"Compared to other classes, I use computers the most here. It seems like most other teachers don’t really trust teenagers with having laptops during class. I think they can overcome this barrier by talking to students as their friends instead of talking down to them."

"Computers definitely help with this Latin class because there is a wider range of material to learn from and you can use programs that parse verbs which helps you to understand how those verbs will be translated. Also, it allows for students to collaborate without being distracted."

"Latin revolves around the laptops. I think it's impossible to go through the course without one. We need it for Caesar's Gallic Wars and to take notes. You wouldn't be able to do the course without it. All of our assignments are done through a blog which is really convenient because you can get onto the internet anywhere. With paper, you may have to remember to have several things with you."

And of course one student decided to play Devil's Advocate (but I think he's got a great point that we need to address issues of distraction and focus from the very beginning of tech integration):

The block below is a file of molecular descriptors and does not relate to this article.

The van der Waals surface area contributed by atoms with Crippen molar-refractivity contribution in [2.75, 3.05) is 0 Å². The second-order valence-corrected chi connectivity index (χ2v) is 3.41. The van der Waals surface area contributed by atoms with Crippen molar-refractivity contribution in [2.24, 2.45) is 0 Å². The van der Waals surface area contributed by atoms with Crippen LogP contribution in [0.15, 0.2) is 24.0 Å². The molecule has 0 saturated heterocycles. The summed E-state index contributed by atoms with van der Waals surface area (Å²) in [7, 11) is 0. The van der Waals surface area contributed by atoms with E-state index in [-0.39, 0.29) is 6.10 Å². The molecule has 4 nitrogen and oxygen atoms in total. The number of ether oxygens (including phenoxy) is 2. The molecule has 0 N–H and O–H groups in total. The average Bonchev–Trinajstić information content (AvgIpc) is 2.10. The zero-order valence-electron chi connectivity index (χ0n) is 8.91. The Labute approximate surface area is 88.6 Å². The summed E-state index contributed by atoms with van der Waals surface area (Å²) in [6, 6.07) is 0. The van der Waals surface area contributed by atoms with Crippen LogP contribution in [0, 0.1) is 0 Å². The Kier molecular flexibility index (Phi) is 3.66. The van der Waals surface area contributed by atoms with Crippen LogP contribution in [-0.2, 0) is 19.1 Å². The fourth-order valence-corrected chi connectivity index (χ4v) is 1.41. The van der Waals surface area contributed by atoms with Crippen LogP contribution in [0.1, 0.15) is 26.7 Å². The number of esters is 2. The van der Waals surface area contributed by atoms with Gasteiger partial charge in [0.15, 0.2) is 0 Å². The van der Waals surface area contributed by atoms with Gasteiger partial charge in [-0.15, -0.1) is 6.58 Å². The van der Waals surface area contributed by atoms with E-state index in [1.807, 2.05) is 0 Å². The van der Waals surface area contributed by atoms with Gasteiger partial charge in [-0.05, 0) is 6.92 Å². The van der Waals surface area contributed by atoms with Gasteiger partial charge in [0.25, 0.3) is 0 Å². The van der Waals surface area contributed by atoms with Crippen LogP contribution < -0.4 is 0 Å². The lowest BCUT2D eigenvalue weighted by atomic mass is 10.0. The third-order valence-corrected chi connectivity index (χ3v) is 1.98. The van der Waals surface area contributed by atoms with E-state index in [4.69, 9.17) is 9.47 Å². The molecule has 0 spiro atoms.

"Teachers would help me learn better if they... removed computers from the classroom. Computers are too much of a distraction, and it is difficult to focus when there is a plethora of other activities that can be done on the computer, from games to messaging services to websites."

I like to listen to my students. They know themselves pretty well. And they help me know them and they help me know how to teach them and they help me understand how to learn better together with them. 

And in the end, that's what it's all about.

Tuesday, June 01, 2010

Summertime, and the Learning is Easy...

Spent Memorial Day on boat in a quiet cove along the Wye River.

And for at least a few hours I forgot that we've actually got two weeks of school left before summer begins.

I'm looking forward to this summer. I look forward to every summer, but feel especially excited to start summer 2010. As usual, I'll be taking care of my three kids and we'll be hitting all the museums and free concerts Baltimore and DC have to offer. I'll also be working on finishing up a bit of writing I've been hacking away at and taking on some new language study -- this time Icelandic -- via the self-guided courses at University of Iceland online.

Looking forward to visiting Denver for ISTE and seeing so many of the folks who I bat around ideas with via Twitter and elsewhere in the educational depths of the Internet. And I'm looking forward to working with the folks at Johns Hopkins on a new project where hopefully I'll be able to bring some ideas to the table that reflect the concerns and passions of so many of the folks who help make my daily professional development journey so rewarding.

I think it'll be a great summer full of tons of unique opportunities for extending the old mind.

What are your plans?